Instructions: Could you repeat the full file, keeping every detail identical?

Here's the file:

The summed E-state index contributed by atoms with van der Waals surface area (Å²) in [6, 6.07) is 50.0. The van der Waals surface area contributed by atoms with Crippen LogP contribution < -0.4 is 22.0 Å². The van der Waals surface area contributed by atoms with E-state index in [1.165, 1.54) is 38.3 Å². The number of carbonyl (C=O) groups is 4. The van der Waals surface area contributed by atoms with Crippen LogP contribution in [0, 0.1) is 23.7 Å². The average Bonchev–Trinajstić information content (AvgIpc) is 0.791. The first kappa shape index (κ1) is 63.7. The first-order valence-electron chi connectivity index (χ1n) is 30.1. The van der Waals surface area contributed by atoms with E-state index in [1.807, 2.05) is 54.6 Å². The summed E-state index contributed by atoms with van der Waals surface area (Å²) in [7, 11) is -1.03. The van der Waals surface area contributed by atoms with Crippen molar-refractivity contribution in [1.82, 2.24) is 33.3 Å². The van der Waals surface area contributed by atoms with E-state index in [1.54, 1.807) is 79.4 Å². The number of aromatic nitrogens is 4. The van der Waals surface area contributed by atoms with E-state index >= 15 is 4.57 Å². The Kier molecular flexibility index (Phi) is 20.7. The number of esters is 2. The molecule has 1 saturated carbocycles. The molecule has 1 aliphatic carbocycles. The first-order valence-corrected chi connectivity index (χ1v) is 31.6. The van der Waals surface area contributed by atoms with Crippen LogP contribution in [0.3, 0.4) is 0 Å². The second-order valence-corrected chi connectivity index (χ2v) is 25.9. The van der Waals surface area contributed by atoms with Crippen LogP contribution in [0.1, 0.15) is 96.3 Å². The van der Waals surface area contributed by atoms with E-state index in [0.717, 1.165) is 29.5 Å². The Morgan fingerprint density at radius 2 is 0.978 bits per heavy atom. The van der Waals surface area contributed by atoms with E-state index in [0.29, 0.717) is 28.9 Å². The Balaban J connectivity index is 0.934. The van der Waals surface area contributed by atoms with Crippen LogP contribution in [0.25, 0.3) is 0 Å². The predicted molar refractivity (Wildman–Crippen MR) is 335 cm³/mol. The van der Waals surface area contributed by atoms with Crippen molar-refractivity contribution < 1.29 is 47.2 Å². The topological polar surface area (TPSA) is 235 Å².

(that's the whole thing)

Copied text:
The summed E-state index contributed by atoms with van der Waals surface area (Å²) in [6, 6.07) is 50.0. The van der Waals surface area contributed by atoms with Crippen LogP contribution < -0.4 is 22.0 Å². The van der Waals surface area contributed by atoms with E-state index in [1.165, 1.54) is 38.3 Å². The number of carbonyl (C=O) groups is 4. The van der Waals surface area contributed by atoms with Crippen LogP contribution in [0, 0.1) is 23.7 Å². The average Bonchev–Trinajstić information content (AvgIpc) is 0.791. The first kappa shape index (κ1) is 63.7. The first-order valence-electron chi connectivity index (χ1n) is 30.1. The van der Waals surface area contributed by atoms with E-state index in [1.807, 2.05) is 54.6 Å². The summed E-state index contributed by atoms with van der Waals surface area (Å²) in [7, 11) is -1.03. The van der Waals surface area contributed by atoms with Crippen molar-refractivity contribution in [1.82, 2.24) is 33.3 Å². The van der Waals surface area contributed by atoms with E-state index in [1.54, 1.807) is 79.4 Å². The number of aromatic nitrogens is 4. The van der Waals surface area contributed by atoms with E-state index >= 15 is 4.57 Å². The Kier molecular flexibility index (Phi) is 20.7. The number of esters is 2. The molecule has 1 saturated carbocycles. The molecule has 1 aliphatic carbocycles. The first-order valence-corrected chi connectivity index (χ1v) is 31.6. The van der Waals surface area contributed by atoms with Crippen LogP contribution in [0.3, 0.4) is 0 Å². The second-order valence-corrected chi connectivity index (χ2v) is 25.9. The van der Waals surface area contributed by atoms with Crippen LogP contribution in [0.1, 0.15) is 96.3 Å². The van der Waals surface area contributed by atoms with E-state index in [0.717, 1.165) is 29.5 Å². The Morgan fingerprint density at radius 2 is 0.978 bits per heavy atom. The van der Waals surface area contributed by atoms with E-state index in [0.29, 0.717) is 28.9 Å². The Balaban J connectivity index is 0.934. The van der Waals surface area contributed by atoms with Crippen LogP contribution in [0.25, 0.3) is 0 Å². The predicted molar refractivity (Wildman–Crippen MR) is 335 cm³/mol. The van der Waals surface area contributed by atoms with Crippen molar-refractivity contribution < 1.29 is 47.2 Å². The topological polar surface area (TPSA) is 235 Å².